It’s no secret that the majority of people don’t like hospital food and as a lot of people refuse to eat it when they’re admitted, it means that nutrition is a huge concern – especially with regards to elderly patients. If this programme were spread throughout the NHS it would mean that patients would receive the essential nutrition that they require in the form of fresh, hearty meals rather than supplement drinks.
The Secretary of State has also praised the menu that’s available at Cornwall’s hospital and would like their “buy local” ethos to be extended to all areas of the NHS as well as to schools and prisons.
Whiston Hospital, under the St Helens and Knowsley Teaching Hospitals NHS Trust, has been praised for their quality of care by hospital watchdogs and the Care Quality Commission.
Inspectors from the Care Quality Commission spoke with users of this particular NHS service along with carers, family members and staff of the hospital, as well as reviewing information provided to them by community groups and consequently determined that the hospital delivered, “care and treatment planned and delivered in a way intended to ensure people’s safety and welfare”.
The report, published by the Care Quality Commission said that patients and relatives of patients who had been cared for at the hospital were very happy with the treatment and care they had been given.
However, one issue that has been raised is the speed with which complaints are dealt with across the St Helens and Knowsley Teaching Hospitals NHS Trust and bosses have been told that they must speed up the rate at which they handle these in future.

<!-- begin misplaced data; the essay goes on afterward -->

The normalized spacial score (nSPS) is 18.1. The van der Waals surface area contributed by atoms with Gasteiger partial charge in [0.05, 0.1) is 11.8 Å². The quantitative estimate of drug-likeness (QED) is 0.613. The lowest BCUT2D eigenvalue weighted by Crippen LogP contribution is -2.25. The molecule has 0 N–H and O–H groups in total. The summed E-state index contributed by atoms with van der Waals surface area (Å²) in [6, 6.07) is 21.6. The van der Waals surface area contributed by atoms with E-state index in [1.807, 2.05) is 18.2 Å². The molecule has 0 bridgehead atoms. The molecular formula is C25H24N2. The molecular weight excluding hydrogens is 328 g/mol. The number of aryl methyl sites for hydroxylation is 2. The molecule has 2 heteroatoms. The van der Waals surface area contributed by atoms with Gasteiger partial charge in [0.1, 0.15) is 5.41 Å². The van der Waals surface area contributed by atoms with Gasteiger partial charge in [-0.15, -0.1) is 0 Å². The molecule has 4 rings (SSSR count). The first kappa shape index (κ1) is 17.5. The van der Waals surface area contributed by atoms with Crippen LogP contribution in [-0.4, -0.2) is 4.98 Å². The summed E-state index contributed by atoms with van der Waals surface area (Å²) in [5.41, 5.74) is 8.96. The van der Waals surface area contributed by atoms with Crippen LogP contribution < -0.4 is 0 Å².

In response to this a trust spokesman said:
“The Trust passed all areas of the recent CQC inspection, with only a minor action required to further improve the timeliness in responding to complaints. A significant improvement has now been made and this will continue to be monitored.”
Heston Blumenthal has once again been forced to close one of his restaurants after a norovirus outbreak occurred. Blumenthal’s restaurant, Dinner, which has two Michelin stars and is situated in the Mandarin Oriental Hotel in Knightsbridge, has been closed for a week by the chef himself after several people became ill. One American couple were violently ill on their flight home to Denver after eating at the restaurant.
This isn’t the first time one of Blumenthal’s restaurants has been closed due to sickness. In 2009 his restaurant The Fat Duck, in Berkshire, had to be closed after an outbreak of food poisoning – thought to involve raw sewage infecting uncooked oysters. The restaurant was closed for a total of ten days and an official investigation was conducted after the chef and other staff were accused of not moving fast enough to prevent the virus from spreading.